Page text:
Pitiri 1977 Review

Pitiri 1977 Review

In 1977, a young boy watches helplessly as his brother is kidnapped by a strange alien creature. He sets out to look for him, soon finding himself transported to a derelict space station crawling with broken robots and insectoid monsters. His journey plays out as a puzzle-platformer, in which he must gather special powers – including telekinesis and weightlessness – in order to overcome obstacles and enemies.

Despite an interesting premise, Pitiri 1977 falters significantly in its execution. The core gameplay is patronisingly easy, especially in its puzzles, which largely amount simply to discerning which power the game wants you to use and using it. Any minor challenge that is found is quickly undermined by sign-posts and computer monitors dotted around the levels which often simply tell you the solutions. The abilities at your command are never used in any interesting way, with some barely used at all beyond their initial introduction.

To make matters worse, the game’s controls are unnecessarily awkward and unintuitive, especially in the selecting of powers, making the moment-to-moment action feel like a chore. The combination of unambitious concepts with poor implementation makes the whole game feel hugely underwhelming. It’s reinforced by a shockingly short length – it’s barely an hour long.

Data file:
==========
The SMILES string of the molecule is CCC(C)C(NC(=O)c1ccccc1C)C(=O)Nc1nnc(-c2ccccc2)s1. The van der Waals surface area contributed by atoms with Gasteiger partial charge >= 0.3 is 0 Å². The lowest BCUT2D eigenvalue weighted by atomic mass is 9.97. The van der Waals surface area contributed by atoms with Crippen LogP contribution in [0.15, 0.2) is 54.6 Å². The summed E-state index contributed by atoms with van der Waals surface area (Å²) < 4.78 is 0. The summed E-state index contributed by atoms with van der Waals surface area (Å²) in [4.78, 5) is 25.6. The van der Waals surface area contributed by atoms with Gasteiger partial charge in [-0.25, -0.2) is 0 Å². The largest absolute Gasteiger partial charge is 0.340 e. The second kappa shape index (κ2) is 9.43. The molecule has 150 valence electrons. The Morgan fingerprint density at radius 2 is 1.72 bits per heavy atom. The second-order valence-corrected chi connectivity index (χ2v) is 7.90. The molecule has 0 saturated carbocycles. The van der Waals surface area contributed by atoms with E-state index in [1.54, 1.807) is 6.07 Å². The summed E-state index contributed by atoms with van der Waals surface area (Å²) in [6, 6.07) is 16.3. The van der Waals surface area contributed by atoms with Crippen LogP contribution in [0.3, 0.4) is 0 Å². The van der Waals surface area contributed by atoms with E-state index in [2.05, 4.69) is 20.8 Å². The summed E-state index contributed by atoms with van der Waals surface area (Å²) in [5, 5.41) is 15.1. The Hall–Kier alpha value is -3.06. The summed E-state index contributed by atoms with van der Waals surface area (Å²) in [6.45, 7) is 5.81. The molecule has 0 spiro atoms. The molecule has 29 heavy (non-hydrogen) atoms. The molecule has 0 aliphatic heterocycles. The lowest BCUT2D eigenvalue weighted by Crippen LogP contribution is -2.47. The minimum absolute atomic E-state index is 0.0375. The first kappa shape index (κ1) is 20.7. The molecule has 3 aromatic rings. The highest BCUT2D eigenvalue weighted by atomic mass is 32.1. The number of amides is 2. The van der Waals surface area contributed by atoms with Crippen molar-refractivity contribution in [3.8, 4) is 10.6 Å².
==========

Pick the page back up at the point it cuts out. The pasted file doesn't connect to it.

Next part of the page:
Issues like this could have been mitigated by strong story and atmosphere, but unfortunately the game fails to impress in those areas too. It tries for charming retro-sci-fi, but its few interesting ideas are undone by cringe-worthy dialogue and an uneven pace. Characters are unlikeable and the short length doesn’t give the story room to grow, leading its twisting and overly grand ending to feel completely unearned.

There’s just not enough to Pitiri 1977. It manages that rare trick of both outstaying its welcome and ending far too abruptly. It feels like a demo or test piece for a larger, more fully-realised game, rather than a complete product in its own right. Even given its low price, it’s sorely lacking.

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